Mentor Text Suggestions:
A Writer’s Notebook by Ralph Fletcher
My Father’s Hands by Joanne Ryder
“Ga-Ga’s Hands” from Confessions of a Pioneer Woman (website)
The Important Book by Margaret Wise Brown
A Tree is Nice by Janice Udry
Big Mama’s and Shortcut by Donald Crews (Shortcut zooms in on one moment)
Flotsam by David Weisner
Good writing has a clear sense of focus, but young writers usually struggle with this. They tend to write “bed-to-bed” stories, recounting an entire event or grocery list stories that are nothing more than a list of facts or events. The following mini-lessons help students take their “watermelon” ideas and focus them down to “seed” ideas.
Focused vs. Unfocused
Help students see the difference between a focused and unfocused piece of writing. On the overhead share two versions of a story written by you or a former student. One version should be a general, unfocused story such as “My Trip to Washington, D.C.”. The other should be a focused version of the story such as “My Visit to the Washington Monument.” Discuss what makes the second story a stronger piece of writing. Have students look through their own writing folders or writer’s notebooks to find a draft that could be revised to give it a stronger focus.
This child’s piece lacks focus. It contains several topics which could be develop into several pieces of writing.
The following piece focuses on one event: a ride on Space Mountain. Instead of writing about “My Spring Break” or even “My Trip to Florida” or “My Trip to Magic Kingdom”, this writer chose to describe sensory images and feelings he experienced during this one event, making this a much more powerful piece.
Photo Album Analogy
Bring in a photo album containing pictures from a trip you have taken. Gather students around and ask if they would like to hear about your trip. Begin telling them how you got ready for the trip, what you packed, what the weather was like that day, how you got to the airport, etc. After telling the story, ask students what they thought of it. Most will probably admit that it was a boring story. Ask what they would like to know about your trip, encouraging them to ask specific questions. Open the photo album to one snapshot that shows an interesting or meaningful part of your trip. Tell a whole story about that one snapshot. Discuss the difference between the two stories. Lead students to see how focusing on one aspect of the trip makes for a much more interesting story than listing every insignificant detail.
A Lot About a Little
The Important Book by Margaret Wise Brown is a classic and has so many uses in the writing classroom. To use it as a lesson on focus, read it aloud to students and encourage them to notice how Brown takes each topic and describes it in detail to write “a lot about a little.” As a shared writing activity, select one of Brown’s topics and have students add more details about it. Have students write their own paragraphs—either elaborating on another topic from the book or selecting a topic of their choice. A Tree is Nice by Janice M. Udry is another great mentor text to model this technique.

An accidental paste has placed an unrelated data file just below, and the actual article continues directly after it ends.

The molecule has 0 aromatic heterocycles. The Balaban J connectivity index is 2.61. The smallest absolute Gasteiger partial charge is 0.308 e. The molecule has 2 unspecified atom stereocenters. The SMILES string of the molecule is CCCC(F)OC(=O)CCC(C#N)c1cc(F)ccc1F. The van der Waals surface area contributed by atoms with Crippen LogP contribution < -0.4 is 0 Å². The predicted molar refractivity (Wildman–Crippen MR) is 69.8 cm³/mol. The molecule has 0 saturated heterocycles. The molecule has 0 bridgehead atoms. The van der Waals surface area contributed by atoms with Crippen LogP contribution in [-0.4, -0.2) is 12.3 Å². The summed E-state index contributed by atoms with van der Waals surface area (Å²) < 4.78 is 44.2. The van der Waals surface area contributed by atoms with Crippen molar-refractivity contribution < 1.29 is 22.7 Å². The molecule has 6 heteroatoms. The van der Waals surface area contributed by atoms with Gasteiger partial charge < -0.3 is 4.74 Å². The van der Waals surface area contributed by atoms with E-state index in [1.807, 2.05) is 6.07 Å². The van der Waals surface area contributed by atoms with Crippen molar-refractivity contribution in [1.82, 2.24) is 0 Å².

Ralph Fletcher has a chapter called “Writing Small” in his book A Writer’s Notebook: Unlocking the Writer Within You. This chapter can be paraphrased or read aloud to students to introduce the idea of focusing their writing. Fletcher encourages writers to notice the small details and to write a lot about a little. He says “a single detail can sometimes give a window into a person’s whole life.”
My Dad’s Hands
My dad’s hands are really soft and big. I like his hands because they always tickle me and grab me when I least expect it. My dad’s hands are really thick, strong, and large. They are always nice and warm. Sometimes I use my dad’s hands as a pillow. I like to feel my dad’s hands and try to guess what he did that day. My dad’s hands are really muscular. It always seem like my dad’s hands are sore. He says, “They aren’t sore.” I massage them anyway. Sometimes it makes him fall asleep when I massage his hands. I love my dad’s hands.
The Rule of “Write About a Pebble
In Lessons That Change Writers Nancie Atwell describes a mini-lesson that was inspired by a student’s attempt to write a poem about pebbles. Nancie encouraged the student to write not about pebbles, but about one particular pebble. The premise behind this principle is “don’t write about a general idea or topic—write about a specific one. Don’t write about friendship. Write about your friend. Don’t write about fall. Write about this fall day. Go to the window. Go outside. Observe.” To see Nancie’s student’s first draft and revision, click here.